Something for those rightfully unhappy with Aung San Suu Kyi’s failure to protect Myanmar’s Rohingya Muslims and who may not be sad she’s been deposed is that the man she failed to protect them from is the one who deposed her.

Under the Defence Services Act he would have been forced to retire on his 65th birthday in July.


Update 2/8/2021:

  • The memes are happening. This one critical of the notoriously unreliable state owned media:

    The result of state media control under dictatorship, especially going back to when they were successfully jamming signals of any outside broadcasts (e.g., VOA, BBC and a brilliant group of exiles who were broadcasting from Norway as “Democratic Voice of Burma”) is similar to what has transpired within the QAnon/Trump cult: a rumor mill, a constant effort to decode what may be written between the lines, difficulty in determining truth from fiction and lots of misinformation or what may be an established truth elsewhere taking on a weird form as it goes through the “operator” game. For decades in Burma, people were reliant on word of mouth and smuggled tape recordings and accessed the accessible state run broadcasts and newspapers with a grain of salt. Like in North Korea, those were filled articles about ministers visiting their government enterprises. But the educated class never forgot and worked hard to educate their own families. Booksellers would keep the publications by and about Aung San Suu Kyi tucked under the counter, pulling them out only if asked for them.

  • I saw a small discussion about the widespread symbolism of the NLD, whose symbol is a gold/yellow fighting peacock on a red background, which was asking people to consider wearing black instead of red, in order to convey that it isn’t really about one political party but about a military regime invalidating the results of a fair multi-party election, which threatens people of all beliefs. Again, this is in a small circle so I don’t know if it will gain any traction.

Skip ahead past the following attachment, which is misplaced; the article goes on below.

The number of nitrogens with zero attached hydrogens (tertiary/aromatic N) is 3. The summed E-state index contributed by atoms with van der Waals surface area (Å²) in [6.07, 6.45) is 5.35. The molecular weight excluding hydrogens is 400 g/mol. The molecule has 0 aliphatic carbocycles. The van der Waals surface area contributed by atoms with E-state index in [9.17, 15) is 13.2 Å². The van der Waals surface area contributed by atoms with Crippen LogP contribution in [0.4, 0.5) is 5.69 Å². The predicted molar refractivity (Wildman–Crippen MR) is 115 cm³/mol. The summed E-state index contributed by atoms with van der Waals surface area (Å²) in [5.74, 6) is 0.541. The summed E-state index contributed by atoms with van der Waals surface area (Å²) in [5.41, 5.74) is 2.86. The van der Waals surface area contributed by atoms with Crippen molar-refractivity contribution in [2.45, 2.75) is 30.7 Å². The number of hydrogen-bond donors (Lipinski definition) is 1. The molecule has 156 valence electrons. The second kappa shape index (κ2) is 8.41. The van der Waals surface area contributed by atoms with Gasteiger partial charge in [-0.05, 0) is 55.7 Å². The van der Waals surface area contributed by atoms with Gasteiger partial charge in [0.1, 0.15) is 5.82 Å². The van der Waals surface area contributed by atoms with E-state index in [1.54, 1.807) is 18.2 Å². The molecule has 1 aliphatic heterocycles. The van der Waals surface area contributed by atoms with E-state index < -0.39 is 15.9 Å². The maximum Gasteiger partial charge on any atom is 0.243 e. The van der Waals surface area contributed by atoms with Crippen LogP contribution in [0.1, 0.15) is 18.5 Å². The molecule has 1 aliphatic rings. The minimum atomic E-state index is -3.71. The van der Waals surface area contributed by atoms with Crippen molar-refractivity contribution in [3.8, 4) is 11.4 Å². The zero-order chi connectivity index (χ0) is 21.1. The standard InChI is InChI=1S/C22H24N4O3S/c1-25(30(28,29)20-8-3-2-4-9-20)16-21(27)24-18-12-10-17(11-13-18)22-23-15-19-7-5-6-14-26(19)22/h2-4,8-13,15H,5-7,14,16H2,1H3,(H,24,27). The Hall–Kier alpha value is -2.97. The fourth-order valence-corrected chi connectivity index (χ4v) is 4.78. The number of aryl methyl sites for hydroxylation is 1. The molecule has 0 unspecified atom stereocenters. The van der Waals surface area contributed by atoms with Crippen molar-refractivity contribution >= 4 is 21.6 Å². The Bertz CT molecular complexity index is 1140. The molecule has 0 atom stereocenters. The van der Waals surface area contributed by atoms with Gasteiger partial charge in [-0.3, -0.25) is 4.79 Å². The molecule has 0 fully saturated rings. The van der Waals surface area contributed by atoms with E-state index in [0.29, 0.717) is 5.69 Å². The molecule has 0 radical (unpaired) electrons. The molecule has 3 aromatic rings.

• The best backgrounder I’ve found on why doctors and nurses are finding it necessary to walk off the job is this FB video put together by the medical professionals themselves. In a country whose educational system has had to rebuild numerous times after shutdowns (literally every 2-5 years since 1988 and every 5 to 8 years from 1962-1988), doctors are regarded as some of the most educated people in the country. They are leveraging their reputations to tell everyone in every other profession that the gears must grind to an absolute halt to generate an overthrow of the regime. So, red ribbons are all fine and dandy but if you’re wearing those to work, you’re not doing enough.

  • Just days ago I believed people would mostly just protest by banging pots and pans at night from their own balconies and honking their horns when military vehicles were nearby. That has not held. The people are not showing fear. They are now protesting in the streets en masse.

  • Many who have returned to the country after living in asylum abroad are making sure that current generation knows that they cannot rely in any way whatsoever on the international community to help. So while there are generic “please support us” messages going out, most of the energy is going internally.